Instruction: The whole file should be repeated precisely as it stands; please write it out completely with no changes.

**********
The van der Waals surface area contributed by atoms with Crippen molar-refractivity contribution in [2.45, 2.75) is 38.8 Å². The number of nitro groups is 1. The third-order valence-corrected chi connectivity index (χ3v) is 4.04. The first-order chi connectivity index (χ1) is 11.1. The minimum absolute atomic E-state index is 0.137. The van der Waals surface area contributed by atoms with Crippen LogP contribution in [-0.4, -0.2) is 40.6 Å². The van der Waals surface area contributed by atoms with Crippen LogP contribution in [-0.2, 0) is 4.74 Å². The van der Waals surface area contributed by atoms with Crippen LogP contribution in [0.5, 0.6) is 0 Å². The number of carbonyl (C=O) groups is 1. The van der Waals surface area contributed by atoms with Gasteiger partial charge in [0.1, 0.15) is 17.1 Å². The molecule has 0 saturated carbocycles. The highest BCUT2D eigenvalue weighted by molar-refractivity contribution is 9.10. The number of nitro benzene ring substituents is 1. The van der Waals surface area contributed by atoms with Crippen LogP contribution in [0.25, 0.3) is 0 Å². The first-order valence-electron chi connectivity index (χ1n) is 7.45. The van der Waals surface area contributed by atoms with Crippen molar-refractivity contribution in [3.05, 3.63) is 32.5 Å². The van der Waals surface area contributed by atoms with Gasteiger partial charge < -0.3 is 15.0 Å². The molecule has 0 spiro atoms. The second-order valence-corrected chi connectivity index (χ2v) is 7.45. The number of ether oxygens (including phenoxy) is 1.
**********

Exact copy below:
The van der Waals surface area contributed by atoms with Crippen molar-refractivity contribution in [2.45, 2.75) is 38.8 Å². The number of nitro groups is 1. The third-order valence-corrected chi connectivity index (χ3v) is 4.04. The first-order chi connectivity index (χ1) is 11.1. The minimum absolute atomic E-state index is 0.137. The van der Waals surface area contributed by atoms with Crippen LogP contribution in [-0.4, -0.2) is 40.6 Å². The van der Waals surface area contributed by atoms with Crippen LogP contribution in [-0.2, 0) is 4.74 Å². The van der Waals surface area contributed by atoms with Crippen LogP contribution in [0.5, 0.6) is 0 Å². The number of carbonyl (C=O) groups is 1. The van der Waals surface area contributed by atoms with Gasteiger partial charge in [0.1, 0.15) is 17.1 Å². The molecule has 0 saturated carbocycles. The highest BCUT2D eigenvalue weighted by molar-refractivity contribution is 9.10. The number of nitro benzene ring substituents is 1. The van der Waals surface area contributed by atoms with Crippen LogP contribution in [0.25, 0.3) is 0 Å². The first-order valence-electron chi connectivity index (χ1n) is 7.45. The van der Waals surface area contributed by atoms with Crippen molar-refractivity contribution in [3.05, 3.63) is 32.5 Å². The van der Waals surface area contributed by atoms with Gasteiger partial charge < -0.3 is 15.0 Å². The molecule has 0 spiro atoms. The second-order valence-corrected chi connectivity index (χ2v) is 7.45. The number of ether oxygens (including phenoxy) is 1.